The Ottoman Empire and the emergence of its ‘Irish Question’

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The Ottoman Empire and Ireland seem an unlikely pair in every respect. In the secondary literature, the paths of the two countries never converge. Except for Sultan Abdülmecid’s famous aid during the Famine, there has been virtually no discussion of the relationship between the two countries. By using the accounts of Ottoman authors and through a careful reading of archival materials from different eras, this article analyses the Ottoman perceptions of Ireland from the early modern era to the twentieth century. These documents and testimonies suggest that there was considerable interest in Ireland among Ottoman intellectuals and statesmen. They saw the country as some sort of anomaly which could be possibly useful in their dealings with Britain. For that reason, they diligently followed the developments taking place in Ireland. The case study developed in this article demonstrates first the importance of Ottoman archival materials for the purposes of comparative history; second the vibrant interest of the Ottoman Empire in the outside world in general and in Ireland in particular.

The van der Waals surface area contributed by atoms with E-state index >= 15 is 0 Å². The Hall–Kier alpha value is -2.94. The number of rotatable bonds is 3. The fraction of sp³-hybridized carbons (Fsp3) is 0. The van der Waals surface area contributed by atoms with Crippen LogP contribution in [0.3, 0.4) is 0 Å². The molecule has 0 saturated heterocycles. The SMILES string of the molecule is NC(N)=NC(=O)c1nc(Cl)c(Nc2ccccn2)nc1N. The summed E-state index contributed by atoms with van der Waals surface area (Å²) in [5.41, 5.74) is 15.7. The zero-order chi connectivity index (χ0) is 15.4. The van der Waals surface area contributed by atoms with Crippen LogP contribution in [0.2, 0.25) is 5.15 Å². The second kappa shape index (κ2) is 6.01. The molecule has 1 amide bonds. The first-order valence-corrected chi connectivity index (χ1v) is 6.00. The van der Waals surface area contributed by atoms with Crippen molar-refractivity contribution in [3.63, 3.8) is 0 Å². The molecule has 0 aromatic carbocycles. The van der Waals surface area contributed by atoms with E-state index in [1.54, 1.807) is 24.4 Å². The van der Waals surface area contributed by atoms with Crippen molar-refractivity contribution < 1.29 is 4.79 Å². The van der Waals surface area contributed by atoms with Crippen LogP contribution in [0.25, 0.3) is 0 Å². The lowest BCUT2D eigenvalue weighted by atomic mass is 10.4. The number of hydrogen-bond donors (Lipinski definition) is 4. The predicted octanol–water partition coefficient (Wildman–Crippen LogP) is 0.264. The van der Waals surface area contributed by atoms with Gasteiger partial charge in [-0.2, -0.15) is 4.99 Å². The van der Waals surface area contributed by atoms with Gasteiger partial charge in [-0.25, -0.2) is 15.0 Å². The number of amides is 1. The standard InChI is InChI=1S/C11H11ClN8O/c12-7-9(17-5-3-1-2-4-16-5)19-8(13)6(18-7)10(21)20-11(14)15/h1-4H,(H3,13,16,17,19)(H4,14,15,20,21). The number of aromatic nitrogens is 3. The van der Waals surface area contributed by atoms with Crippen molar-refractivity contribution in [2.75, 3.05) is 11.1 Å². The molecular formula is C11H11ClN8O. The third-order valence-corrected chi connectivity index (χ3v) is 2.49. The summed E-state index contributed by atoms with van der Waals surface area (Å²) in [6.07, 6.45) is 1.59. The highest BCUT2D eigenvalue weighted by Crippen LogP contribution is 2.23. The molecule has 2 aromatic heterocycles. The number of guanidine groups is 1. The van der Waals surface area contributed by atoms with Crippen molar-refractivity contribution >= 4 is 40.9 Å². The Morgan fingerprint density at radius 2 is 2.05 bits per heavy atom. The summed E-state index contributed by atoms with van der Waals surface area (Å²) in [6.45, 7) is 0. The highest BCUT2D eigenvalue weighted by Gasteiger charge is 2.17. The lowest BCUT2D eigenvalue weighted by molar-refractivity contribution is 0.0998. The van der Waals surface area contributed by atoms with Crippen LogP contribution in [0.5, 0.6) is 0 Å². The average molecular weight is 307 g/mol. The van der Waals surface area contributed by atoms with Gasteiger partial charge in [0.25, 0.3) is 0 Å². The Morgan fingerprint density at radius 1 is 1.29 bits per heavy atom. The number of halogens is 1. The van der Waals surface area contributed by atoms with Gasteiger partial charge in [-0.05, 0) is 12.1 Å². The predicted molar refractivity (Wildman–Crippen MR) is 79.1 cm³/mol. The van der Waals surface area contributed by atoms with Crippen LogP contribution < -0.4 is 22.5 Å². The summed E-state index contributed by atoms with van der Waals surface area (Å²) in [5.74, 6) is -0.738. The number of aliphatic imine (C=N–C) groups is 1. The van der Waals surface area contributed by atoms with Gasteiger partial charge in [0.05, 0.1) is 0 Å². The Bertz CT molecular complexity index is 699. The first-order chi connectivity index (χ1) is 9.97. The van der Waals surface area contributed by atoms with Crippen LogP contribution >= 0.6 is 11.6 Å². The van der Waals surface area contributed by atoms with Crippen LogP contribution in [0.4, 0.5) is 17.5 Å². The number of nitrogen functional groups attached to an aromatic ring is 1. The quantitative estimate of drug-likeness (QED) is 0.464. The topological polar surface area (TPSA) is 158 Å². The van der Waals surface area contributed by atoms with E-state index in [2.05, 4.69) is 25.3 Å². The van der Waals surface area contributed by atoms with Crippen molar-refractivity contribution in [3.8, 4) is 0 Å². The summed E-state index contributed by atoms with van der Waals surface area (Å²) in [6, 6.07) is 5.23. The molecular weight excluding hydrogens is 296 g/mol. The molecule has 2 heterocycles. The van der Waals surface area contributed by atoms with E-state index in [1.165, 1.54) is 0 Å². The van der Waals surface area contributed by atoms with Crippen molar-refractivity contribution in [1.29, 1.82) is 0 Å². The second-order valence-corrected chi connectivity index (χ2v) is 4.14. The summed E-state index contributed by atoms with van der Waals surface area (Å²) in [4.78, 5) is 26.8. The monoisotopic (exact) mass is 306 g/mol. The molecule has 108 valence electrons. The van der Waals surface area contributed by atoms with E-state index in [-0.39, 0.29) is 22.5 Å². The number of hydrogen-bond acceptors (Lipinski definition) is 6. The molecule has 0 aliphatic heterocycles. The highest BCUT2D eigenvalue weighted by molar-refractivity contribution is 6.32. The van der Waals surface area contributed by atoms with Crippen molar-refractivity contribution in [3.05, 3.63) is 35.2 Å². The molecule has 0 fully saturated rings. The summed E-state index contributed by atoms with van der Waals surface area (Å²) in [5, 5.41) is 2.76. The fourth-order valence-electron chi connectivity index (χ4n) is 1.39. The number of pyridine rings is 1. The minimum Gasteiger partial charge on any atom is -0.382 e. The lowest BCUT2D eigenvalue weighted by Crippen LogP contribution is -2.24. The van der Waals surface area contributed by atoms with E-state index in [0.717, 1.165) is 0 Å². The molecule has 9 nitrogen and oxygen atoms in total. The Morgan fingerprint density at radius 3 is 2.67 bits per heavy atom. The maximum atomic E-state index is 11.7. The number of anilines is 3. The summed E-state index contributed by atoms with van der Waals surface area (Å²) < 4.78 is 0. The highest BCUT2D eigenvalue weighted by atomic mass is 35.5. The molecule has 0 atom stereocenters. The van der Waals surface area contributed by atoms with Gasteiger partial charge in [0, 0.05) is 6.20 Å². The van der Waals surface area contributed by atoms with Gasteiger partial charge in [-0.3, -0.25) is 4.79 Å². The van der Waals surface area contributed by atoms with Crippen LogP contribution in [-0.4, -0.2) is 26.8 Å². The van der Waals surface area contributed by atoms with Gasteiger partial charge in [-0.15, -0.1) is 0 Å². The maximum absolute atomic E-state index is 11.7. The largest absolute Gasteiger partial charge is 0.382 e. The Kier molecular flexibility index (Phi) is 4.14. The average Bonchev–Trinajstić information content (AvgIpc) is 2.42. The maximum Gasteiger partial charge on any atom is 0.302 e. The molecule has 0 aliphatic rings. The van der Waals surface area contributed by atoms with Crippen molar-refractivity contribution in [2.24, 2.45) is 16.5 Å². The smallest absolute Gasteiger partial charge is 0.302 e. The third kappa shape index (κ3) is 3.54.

Şiviloğlu, M. R. (2022). The Ottoman Empire and the emergence of its ‘Irish Question.’ Middle Eastern Studies.

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